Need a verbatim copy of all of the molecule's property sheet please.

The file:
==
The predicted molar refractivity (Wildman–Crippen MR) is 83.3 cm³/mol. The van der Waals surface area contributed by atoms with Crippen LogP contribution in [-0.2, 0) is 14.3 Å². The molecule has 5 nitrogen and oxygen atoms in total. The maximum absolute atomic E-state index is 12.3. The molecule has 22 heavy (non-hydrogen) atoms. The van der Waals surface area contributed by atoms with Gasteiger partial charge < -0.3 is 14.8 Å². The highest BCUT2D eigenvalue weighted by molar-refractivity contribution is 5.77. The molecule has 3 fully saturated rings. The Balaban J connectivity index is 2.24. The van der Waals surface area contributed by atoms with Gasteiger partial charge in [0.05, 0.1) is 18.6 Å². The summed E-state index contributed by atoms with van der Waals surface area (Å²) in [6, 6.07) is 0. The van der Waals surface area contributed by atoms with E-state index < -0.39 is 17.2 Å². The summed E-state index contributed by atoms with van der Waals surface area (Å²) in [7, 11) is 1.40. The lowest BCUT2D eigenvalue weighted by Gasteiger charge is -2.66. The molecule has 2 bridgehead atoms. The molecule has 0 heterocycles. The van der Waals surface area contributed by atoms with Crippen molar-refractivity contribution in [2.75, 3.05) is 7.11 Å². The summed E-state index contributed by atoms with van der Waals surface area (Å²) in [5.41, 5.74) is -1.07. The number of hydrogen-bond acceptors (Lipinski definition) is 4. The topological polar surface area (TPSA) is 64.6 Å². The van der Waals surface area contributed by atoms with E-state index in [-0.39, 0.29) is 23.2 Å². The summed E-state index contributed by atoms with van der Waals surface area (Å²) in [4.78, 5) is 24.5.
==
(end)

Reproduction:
The predicted molar refractivity (Wildman–Crippen MR) is 83.3 cm³/mol. The van der Waals surface area contributed by atoms with Crippen LogP contribution in [-0.2, 0) is 14.3 Å². The molecule has 5 nitrogen and oxygen atoms in total. The maximum absolute atomic E-state index is 12.3. The molecule has 22 heavy (non-hydrogen) atoms. The van der Waals surface area contributed by atoms with Gasteiger partial charge < -0.3 is 14.8 Å². The highest BCUT2D eigenvalue weighted by molar-refractivity contribution is 5.77. The molecule has 3 fully saturated rings. The Balaban J connectivity index is 2.24. The van der Waals surface area contributed by atoms with Gasteiger partial charge in [0.05, 0.1) is 18.6 Å². The summed E-state index contributed by atoms with van der Waals surface area (Å²) in [6, 6.07) is 0. The van der Waals surface area contributed by atoms with E-state index < -0.39 is 17.2 Å². The summed E-state index contributed by atoms with van der Waals surface area (Å²) in [7, 11) is 1.40. The lowest BCUT2D eigenvalue weighted by Gasteiger charge is -2.66. The molecule has 2 bridgehead atoms. The molecule has 0 heterocycles. The van der Waals surface area contributed by atoms with Crippen molar-refractivity contribution in [2.75, 3.05) is 7.11 Å². The summed E-state index contributed by atoms with van der Waals surface area (Å²) in [5.41, 5.74) is -1.07. The number of hydrogen-bond acceptors (Lipinski definition) is 4. The topological polar surface area (TPSA) is 64.6 Å². The van der Waals surface area contributed by atoms with E-state index in [-0.39, 0.29) is 23.2 Å². The summed E-state index contributed by atoms with van der Waals surface area (Å²) in [4.78, 5) is 24.5.